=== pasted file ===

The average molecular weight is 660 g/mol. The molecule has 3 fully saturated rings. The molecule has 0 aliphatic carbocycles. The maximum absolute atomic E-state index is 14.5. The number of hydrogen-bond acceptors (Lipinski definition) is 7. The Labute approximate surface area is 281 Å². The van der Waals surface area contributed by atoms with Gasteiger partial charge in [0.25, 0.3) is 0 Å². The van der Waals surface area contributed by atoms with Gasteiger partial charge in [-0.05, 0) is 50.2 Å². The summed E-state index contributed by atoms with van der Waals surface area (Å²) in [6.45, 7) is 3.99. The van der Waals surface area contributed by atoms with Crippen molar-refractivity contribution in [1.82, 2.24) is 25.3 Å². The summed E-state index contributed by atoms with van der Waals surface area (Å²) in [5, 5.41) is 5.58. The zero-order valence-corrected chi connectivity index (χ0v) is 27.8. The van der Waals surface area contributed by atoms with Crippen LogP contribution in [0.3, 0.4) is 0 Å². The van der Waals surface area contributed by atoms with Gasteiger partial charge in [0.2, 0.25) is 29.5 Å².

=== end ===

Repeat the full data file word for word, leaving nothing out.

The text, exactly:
The average molecular weight is 660 g/mol. The molecule has 3 fully saturated rings. The molecule has 0 aliphatic carbocycles. The maximum absolute atomic E-state index is 14.5. The number of hydrogen-bond acceptors (Lipinski definition) is 7. The Labute approximate surface area is 281 Å². The van der Waals surface area contributed by atoms with Gasteiger partial charge in [0.25, 0.3) is 0 Å². The van der Waals surface area contributed by atoms with Gasteiger partial charge in [-0.05, 0) is 50.2 Å². The summed E-state index contributed by atoms with van der Waals surface area (Å²) in [6.45, 7) is 3.99. The van der Waals surface area contributed by atoms with Crippen molar-refractivity contribution in [1.82, 2.24) is 25.3 Å². The summed E-state index contributed by atoms with van der Waals surface area (Å²) in [5, 5.41) is 5.58. The zero-order valence-corrected chi connectivity index (χ0v) is 27.8. The van der Waals surface area contributed by atoms with Crippen LogP contribution in [0.3, 0.4) is 0 Å². The van der Waals surface area contributed by atoms with Gasteiger partial charge in [0.2, 0.25) is 29.5 Å².